Djokovic wary of power threat from Ed­mund

The Daily Telegraph - Business - - Sport / Us Open - By Si­mon Briggs

En­ter­ing the US Open on Mon­day night, Bri­tish No 3 Kyle Ed­mund had ev­ery rea­son to feel anx­ious. He was about to take on the whim­si­cal and of­ten self-de­struc­tive tal­ent that is Kaza­khstan’s Alexan­der


True to form, Bub­lik mixed un­der­arm serves, dou­ble faults and 130 mph aces with no ap­par­ent logic. At the other end, Ed­mund did well to re­group af­ter a slow start. Crank­ing up his blun­der­buss of a fore­hand, he sealed vic­tory in four sets.

What a con­trast, then, to to­day’s sec­ond-round match. Ev­ery­one knows ex­actly what Ed­mund will face from world No1 No­vak Djokovic. Ice-cold bril­liance.

Djokovic is on a 24-match win­ning streak in 2020, and the way he is play­ing he has a real chance of fin­ish­ing the sea­son un­beaten.

You could see the stan­dards he ex­pects from him­self in his own open­ing-round match, against Damir Dzumhur. Hav­ing saun­tered through the first set, Djokovic al­lowed Dzumhur to pick up four games in the sec­ond. He then turned around and screamed so loudly at his back­room staff that you could have heard him 15 miles away in Man­hat­tan.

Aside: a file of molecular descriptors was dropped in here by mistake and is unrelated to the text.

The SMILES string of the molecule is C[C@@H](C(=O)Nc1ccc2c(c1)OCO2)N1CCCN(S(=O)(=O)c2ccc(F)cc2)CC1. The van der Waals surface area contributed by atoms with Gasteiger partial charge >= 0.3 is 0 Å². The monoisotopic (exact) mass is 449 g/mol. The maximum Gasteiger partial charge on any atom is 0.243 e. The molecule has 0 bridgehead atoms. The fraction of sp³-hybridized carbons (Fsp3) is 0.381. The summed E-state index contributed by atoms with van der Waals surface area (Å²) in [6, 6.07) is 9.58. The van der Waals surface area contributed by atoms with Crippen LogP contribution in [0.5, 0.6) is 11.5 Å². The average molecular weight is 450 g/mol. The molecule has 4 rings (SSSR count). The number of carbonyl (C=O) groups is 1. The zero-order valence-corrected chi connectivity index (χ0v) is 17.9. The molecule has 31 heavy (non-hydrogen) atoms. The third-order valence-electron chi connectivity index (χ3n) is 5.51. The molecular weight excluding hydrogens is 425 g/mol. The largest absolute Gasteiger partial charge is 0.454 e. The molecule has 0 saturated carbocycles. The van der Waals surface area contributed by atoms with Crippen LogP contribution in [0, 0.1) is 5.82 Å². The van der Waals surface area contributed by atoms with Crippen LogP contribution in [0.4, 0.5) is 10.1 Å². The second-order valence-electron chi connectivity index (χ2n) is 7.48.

Ed­mund will hope to wit­ness more such erup­tions to­day. At least he is blessed with the sort of all-ac­tion game that can worry the very best with its de­struc­tive po­ten­tial.

“He does have a re­ally good serve and fore­hand, two re­ally big weap­physio

ons,” said Djokovic of Ed­mund, whom he leads 5-1 in their head-to­head meetings.

“He doesn’t feel so much pres­sure, I think, play­ing on the big court. I have a lot of re­spect for him. He puts a lot of hours on and off the court into per­fect­ing his game. He does have the game and po­ten­tial to be in the top 20 with­out a doubt.”

Ed­mund is now ranked No 44, af­ter per­sis­tent knee sore­ness held him back last sea­son. He has used lock­down well, pack­ing four more ki­los of mus­cle on to his al­ready ath­letic frame. But for an un­favourable draw, he could have tar­geted the sec­ond week of this tour­na­ment.

“It’s the hard­est match on tour right now,” Ed­mund said af­ter his win on Mon­day. “He’s just such a tough player to break down. I have an ag­gres­sive game, I have suc­cess break­ing peo­ple down, but there is a rea­son he is world No1. It takes a lot of re­silience to play against him.

“All the pres­sure is on him, be­ing ex­pected to win. You can’t just go and swing against Djokovic, you have to be dis­ci­plined. My strength isn’t try­ing to play them at their game. I’ve got to play my game.”

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